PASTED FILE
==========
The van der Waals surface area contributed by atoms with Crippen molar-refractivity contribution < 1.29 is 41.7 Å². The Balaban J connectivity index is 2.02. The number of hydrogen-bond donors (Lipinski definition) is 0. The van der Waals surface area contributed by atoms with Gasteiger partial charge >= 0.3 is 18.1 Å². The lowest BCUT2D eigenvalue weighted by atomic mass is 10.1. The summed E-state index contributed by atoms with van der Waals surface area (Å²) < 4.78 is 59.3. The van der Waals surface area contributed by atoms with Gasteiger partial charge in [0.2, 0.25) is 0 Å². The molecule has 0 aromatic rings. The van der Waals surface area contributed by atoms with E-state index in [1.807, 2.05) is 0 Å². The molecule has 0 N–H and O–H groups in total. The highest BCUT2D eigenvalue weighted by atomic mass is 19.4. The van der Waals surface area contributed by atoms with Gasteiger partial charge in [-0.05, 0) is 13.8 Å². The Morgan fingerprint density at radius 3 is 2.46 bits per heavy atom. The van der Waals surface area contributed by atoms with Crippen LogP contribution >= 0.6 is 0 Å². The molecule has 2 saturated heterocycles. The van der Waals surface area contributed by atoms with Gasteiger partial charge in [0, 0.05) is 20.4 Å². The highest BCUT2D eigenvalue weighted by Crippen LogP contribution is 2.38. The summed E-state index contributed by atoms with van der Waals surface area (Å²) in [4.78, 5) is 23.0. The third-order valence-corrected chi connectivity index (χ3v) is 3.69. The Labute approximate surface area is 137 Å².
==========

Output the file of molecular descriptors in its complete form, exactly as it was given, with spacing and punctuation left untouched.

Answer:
The van der Waals surface area contributed by atoms with Crippen molar-refractivity contribution < 1.29 is 41.7 Å². The Balaban J connectivity index is 2.02. The number of hydrogen-bond donors (Lipinski definition) is 0. The van der Waals surface area contributed by atoms with Gasteiger partial charge >= 0.3 is 18.1 Å². The lowest BCUT2D eigenvalue weighted by atomic mass is 10.1. The summed E-state index contributed by atoms with van der Waals surface area (Å²) < 4.78 is 59.3. The van der Waals surface area contributed by atoms with Gasteiger partial charge in [0.2, 0.25) is 0 Å². The molecule has 0 aromatic rings. The van der Waals surface area contributed by atoms with E-state index in [1.807, 2.05) is 0 Å². The molecule has 0 N–H and O–H groups in total. The highest BCUT2D eigenvalue weighted by atomic mass is 19.4. The van der Waals surface area contributed by atoms with Gasteiger partial charge in [-0.05, 0) is 13.8 Å². The Morgan fingerprint density at radius 3 is 2.46 bits per heavy atom. The van der Waals surface area contributed by atoms with Crippen LogP contribution >= 0.6 is 0 Å². The molecule has 2 saturated heterocycles. The van der Waals surface area contributed by atoms with Gasteiger partial charge in [0, 0.05) is 20.4 Å². The highest BCUT2D eigenvalue weighted by Crippen LogP contribution is 2.38. The summed E-state index contributed by atoms with van der Waals surface area (Å²) in [4.78, 5) is 23.0. The third-order valence-corrected chi connectivity index (χ3v) is 3.69. The Labute approximate surface area is 137 Å².